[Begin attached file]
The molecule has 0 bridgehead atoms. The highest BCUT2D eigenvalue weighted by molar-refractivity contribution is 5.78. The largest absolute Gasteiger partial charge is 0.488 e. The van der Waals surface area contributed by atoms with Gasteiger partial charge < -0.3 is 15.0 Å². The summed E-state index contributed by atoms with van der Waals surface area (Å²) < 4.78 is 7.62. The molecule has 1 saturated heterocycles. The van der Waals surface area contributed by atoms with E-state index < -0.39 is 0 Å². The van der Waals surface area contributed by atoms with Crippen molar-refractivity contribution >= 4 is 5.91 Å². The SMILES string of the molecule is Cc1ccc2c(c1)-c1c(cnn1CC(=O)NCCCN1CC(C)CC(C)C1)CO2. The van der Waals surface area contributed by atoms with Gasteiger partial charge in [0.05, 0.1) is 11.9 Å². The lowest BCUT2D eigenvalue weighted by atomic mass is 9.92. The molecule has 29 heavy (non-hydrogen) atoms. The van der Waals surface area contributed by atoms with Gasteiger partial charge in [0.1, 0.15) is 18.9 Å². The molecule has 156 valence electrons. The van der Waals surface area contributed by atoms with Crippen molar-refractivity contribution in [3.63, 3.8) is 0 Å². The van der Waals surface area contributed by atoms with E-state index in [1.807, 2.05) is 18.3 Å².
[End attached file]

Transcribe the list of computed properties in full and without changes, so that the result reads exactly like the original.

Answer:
The molecule has 0 bridgehead atoms. The highest BCUT2D eigenvalue weighted by molar-refractivity contribution is 5.78. The largest absolute Gasteiger partial charge is 0.488 e. The van der Waals surface area contributed by atoms with Gasteiger partial charge < -0.3 is 15.0 Å². The summed E-state index contributed by atoms with van der Waals surface area (Å²) < 4.78 is 7.62. The molecule has 1 saturated heterocycles. The van der Waals surface area contributed by atoms with E-state index < -0.39 is 0 Å². The van der Waals surface area contributed by atoms with Crippen molar-refractivity contribution >= 4 is 5.91 Å². The SMILES string of the molecule is Cc1ccc2c(c1)-c1c(cnn1CC(=O)NCCCN1CC(C)CC(C)C1)CO2. The van der Waals surface area contributed by atoms with Gasteiger partial charge in [0.05, 0.1) is 11.9 Å². The lowest BCUT2D eigenvalue weighted by atomic mass is 9.92. The molecule has 29 heavy (non-hydrogen) atoms. The van der Waals surface area contributed by atoms with Gasteiger partial charge in [0.1, 0.15) is 18.9 Å². The molecule has 156 valence electrons. The van der Waals surface area contributed by atoms with Crippen molar-refractivity contribution in [3.63, 3.8) is 0 Å². The van der Waals surface area contributed by atoms with E-state index in [1.807, 2.05) is 18.3 Å².